Dr. Jordan Karp, a geriatric psychiatrist, has spent his career trying to improve care for older people with major depression and mood disorders, especially those facing resistant depression. And he loves his job or rather, jobs.
Karp is a professor and chair of University of Arizona College of Medicine’s Department of Psychiatry and the clinical service chief of behavioral medicine at Banner University Medical Center and Group in Tucson.
Karp’s passion for his specialty began in 1992. As a newly-minted college graduate, he encountered Dr. Charles F. Reynolds, a geriatric psychiatrist, who would become his mentor and remains a colleague and friend. Working together on a project studying predictors of response and late-life depression “really hit home,” he said.
Half of older adults taking antidepressants don’t respond to first or second line medication, Karp explained. Trials on the medication were originally done with healthy, younger adults, whose brains are different. Older adults have neurodegenerative changes, vascular changes and face psychosocial issues that many younger patients don’t. Those factors can be isolation and loneliness, worsening medical conditions and poverty.
“This has been the focus of my career over the past 25 years and really been my interest,” he said.
And his interest is fairly unique considering he’s one of only 2,000 geriatric psychiatrists in the United States. The work might not be the most popular field of medicine, but for Karp, “working with older adults is very meaningful.”
He values “the complexity and the gray areas” and the way it “requires me to attend to both mental illness and the psychology of aging, but also people’s changing medical burden, especially cardiovascular and metabolic diseases because these have an effect on the brain,” he said.
And in working with this population, he covers a lot of ground — from family systems to health care systems, and “figuring out creative ways to keep people comfortably at home and out of a nursing home or the hospital.” Some aspects of his work are akin to social work, he said, in that he has to consider the resources and entitlements his patients are due “so that they can live the best life possible to the end.”
These are some of the issues he’ll be presenting in “Preventing Cognitive Decline in Late-Life: Evidence-based ways to keep your brain healthy“ a webinar on Sept. 9. It is part of a free webinar series offered by the Institute for Mental Health Research, an Arizona nonprofit working on innovative research in mental health for the last 20 years.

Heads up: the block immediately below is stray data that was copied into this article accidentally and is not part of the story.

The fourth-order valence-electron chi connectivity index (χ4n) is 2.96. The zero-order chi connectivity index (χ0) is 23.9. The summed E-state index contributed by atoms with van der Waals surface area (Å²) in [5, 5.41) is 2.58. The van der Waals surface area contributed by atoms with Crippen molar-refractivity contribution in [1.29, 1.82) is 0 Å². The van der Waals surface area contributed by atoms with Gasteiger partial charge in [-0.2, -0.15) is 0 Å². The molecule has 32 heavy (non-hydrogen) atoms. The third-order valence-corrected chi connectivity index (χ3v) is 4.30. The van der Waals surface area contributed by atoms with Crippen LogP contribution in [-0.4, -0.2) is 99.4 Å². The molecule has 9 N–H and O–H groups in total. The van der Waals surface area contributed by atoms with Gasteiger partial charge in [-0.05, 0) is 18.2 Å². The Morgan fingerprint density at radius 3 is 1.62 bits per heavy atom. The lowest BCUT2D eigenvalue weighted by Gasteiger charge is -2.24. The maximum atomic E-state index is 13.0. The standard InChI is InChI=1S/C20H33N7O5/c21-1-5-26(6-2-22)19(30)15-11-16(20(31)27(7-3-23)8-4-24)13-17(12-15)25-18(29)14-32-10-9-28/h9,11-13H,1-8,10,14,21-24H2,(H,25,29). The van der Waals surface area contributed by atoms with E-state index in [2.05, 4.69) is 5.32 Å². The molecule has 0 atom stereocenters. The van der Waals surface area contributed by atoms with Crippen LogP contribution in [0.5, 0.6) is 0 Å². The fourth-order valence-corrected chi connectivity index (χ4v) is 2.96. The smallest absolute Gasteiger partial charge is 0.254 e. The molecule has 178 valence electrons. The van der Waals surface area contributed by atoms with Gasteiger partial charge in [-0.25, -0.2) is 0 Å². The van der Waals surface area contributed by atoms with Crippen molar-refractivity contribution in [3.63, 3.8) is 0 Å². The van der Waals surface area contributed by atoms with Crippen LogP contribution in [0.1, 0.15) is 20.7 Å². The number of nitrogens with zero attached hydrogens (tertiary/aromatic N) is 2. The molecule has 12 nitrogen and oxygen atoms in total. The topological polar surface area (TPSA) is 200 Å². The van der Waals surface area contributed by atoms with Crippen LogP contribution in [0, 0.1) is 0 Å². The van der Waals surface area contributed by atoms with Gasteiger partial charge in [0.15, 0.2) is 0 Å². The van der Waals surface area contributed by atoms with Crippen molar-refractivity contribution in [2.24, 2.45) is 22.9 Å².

Karp intends to keep his lecture tightly focused on cognitive decline in older adults and ways to prevent it. He’ll highlight a 2020 report of Lancet Commission on dementia prevention and intervention. The report lists 12 medical variables, which account for approximately 40% of the contributors to dementia risk. But given his limited time, he will highlight three that are particularly relevant for people to act on: the prevention and treatment of depression, improving physical activity and reducing excessive alcohol use, especially for those already showing signs of mild cognitive impairment.
Elaine Lazinsk of Scottsdale looks forward to hearing what Karp has to say. She predicts it will be “very informative.” She’s long supported the work of IMHR, and since the death of her husband to COVID last year, webinars like this “give me ways to cope with my new reality,” she said. “It’s been a struggle dealing with his loss and the acute loneliness.”
Debra Gettleman is also planning to watch Karp’s presentation. She’s heard him speak before, and with aging parents, she’s pretty sure “he will leave us with some juicy nuggets,” she said. The IMHR webinars she’s attended thus far have been “mind-blowing,” and she is inspired seeing “so much talent within Arizona,” she said. “IMHR is truly a local gem in the mental health arena.”
Nancy S. Heinrich, CEO for Jewish Senior Life, also applauds IMHR’s webinars, which are “relevant, substantive and research-based — something very important in today’s environment,” she said.
Karp will offer a Q&A after his talk and won’t be surprised if issues such as ageism, COVID or suicide come up — all topics he is well versed on. He hopes for a good discussion, which could lead people to realize much can be done to ensure older adults have better lives.
“This is not a black or white, or curative field of medicine,” Karp said. “In some ways it’s palliative; it’s to improve people’s quality of life, keep people from being depressed or anxious, stabilize their cognition and keep them as engaged in their communities and enjoying life as best they can.”
The Sept. 9 webinar is free and begins at 11 a.m. To register for the webinar, visit eventbrite.com.